The Basics of Technical Analysis
By Tradier on
Jan 28, 2015 at 9:26:55 AM
This article begins a three-part series on the basics of technical analysis.
Technical analysis of the financial markets is the study of past price and volume movement to anticipate where prices are likely headed in the future. In addition to the many facets of this market discipline, there are also some widely accepted viewpoints of its value and how it should be applied.
In terms of technical analysis, when you are looking at the chart to determine the value of a financial instrument, you are not considering any of the underlying fundamental data of the core business or index it represents. Where a fundamental trader may consider a stocks P/E ratio to be important, a technical trader will examine the price action to determine whether the stock has value. Technical analysis relies on the visual display of supply and demand on a chart to determine how the market will respond going forward. One of the major underpinnings of technical analysis is that people’s actions and biases are reflected on the chart. People, to a certain extent are predictable in their reactions to certain situations. It is because of this repetitive behavior that you can use the charts to identify where the price action will behave in a similar way due to its past performance.
Support and Resistance
While there are many disciplines within the realm of technical analysis, one of the recurring themes is the idea of support and resistance levels. Support and resistance levels on a chart represent key areas where supply and demand (in this case, buyers and sellers) often overtake one another. The support and resistance levels of the chart essentially make up the floors and ceilings of a multi-story building. Support levels serve as stabilizing areas where buyers sense a low price and a perceived discount of the stock. These levels make up the floors of the building. The resistance levels, or the ceilings of the building make up the areas where buyers are unable to move the price higher and the sellers take over. This dynamic between buyers and sellers creates the charts and subsequent levels.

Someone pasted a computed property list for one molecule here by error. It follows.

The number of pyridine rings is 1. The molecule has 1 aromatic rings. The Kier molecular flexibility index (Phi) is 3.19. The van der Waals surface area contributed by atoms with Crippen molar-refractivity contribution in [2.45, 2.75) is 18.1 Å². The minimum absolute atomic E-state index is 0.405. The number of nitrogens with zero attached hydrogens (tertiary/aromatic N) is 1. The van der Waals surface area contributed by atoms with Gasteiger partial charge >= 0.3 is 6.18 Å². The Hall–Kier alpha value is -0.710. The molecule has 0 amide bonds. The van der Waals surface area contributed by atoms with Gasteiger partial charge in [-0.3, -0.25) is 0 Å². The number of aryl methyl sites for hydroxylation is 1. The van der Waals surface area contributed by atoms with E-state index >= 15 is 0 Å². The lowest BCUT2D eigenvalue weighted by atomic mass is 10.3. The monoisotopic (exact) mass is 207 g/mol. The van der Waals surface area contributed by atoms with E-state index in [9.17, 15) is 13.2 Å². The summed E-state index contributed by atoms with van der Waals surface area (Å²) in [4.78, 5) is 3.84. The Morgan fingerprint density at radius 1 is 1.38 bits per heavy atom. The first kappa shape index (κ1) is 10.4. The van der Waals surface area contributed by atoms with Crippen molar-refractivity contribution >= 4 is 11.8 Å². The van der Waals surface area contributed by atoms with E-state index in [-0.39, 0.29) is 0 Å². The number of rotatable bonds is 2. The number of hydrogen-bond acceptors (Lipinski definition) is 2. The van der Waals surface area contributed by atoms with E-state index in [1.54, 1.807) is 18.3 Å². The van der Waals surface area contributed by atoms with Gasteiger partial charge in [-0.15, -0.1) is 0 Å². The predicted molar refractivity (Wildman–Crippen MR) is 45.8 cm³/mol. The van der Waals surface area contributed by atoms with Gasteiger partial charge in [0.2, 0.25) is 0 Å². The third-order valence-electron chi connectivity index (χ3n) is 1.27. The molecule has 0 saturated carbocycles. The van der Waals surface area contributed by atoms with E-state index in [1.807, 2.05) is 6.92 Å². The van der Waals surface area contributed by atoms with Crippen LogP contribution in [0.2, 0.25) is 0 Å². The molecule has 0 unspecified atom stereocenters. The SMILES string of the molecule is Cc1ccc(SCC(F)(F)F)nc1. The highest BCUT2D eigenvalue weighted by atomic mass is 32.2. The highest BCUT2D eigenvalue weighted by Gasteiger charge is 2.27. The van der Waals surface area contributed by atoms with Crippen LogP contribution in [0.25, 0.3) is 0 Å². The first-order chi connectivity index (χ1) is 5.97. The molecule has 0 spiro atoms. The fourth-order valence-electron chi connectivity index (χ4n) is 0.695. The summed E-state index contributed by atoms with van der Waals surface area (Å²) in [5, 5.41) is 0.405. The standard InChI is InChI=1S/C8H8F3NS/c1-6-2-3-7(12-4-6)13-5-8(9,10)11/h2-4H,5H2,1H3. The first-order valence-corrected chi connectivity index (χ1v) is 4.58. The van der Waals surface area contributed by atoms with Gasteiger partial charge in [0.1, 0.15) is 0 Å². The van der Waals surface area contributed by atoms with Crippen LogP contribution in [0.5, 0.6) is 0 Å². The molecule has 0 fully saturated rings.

The idea of utilizing technical analysis to develop a thesis about a particular security is one that originates with “the tape”. The tape refers to the small, incremental changes in the price of a stock over time. The building blocks of the chart begin with compiling price data over a specific period of time ranging from minutes to weeks and months. As the trading action provides the open, high, low and close for a particular time period, the technical trader analyzes that aggregate data to identify key support and resistance levels.
The next article in this series will begin to examine technical indicators and the importance of volume and how it relates to price action.
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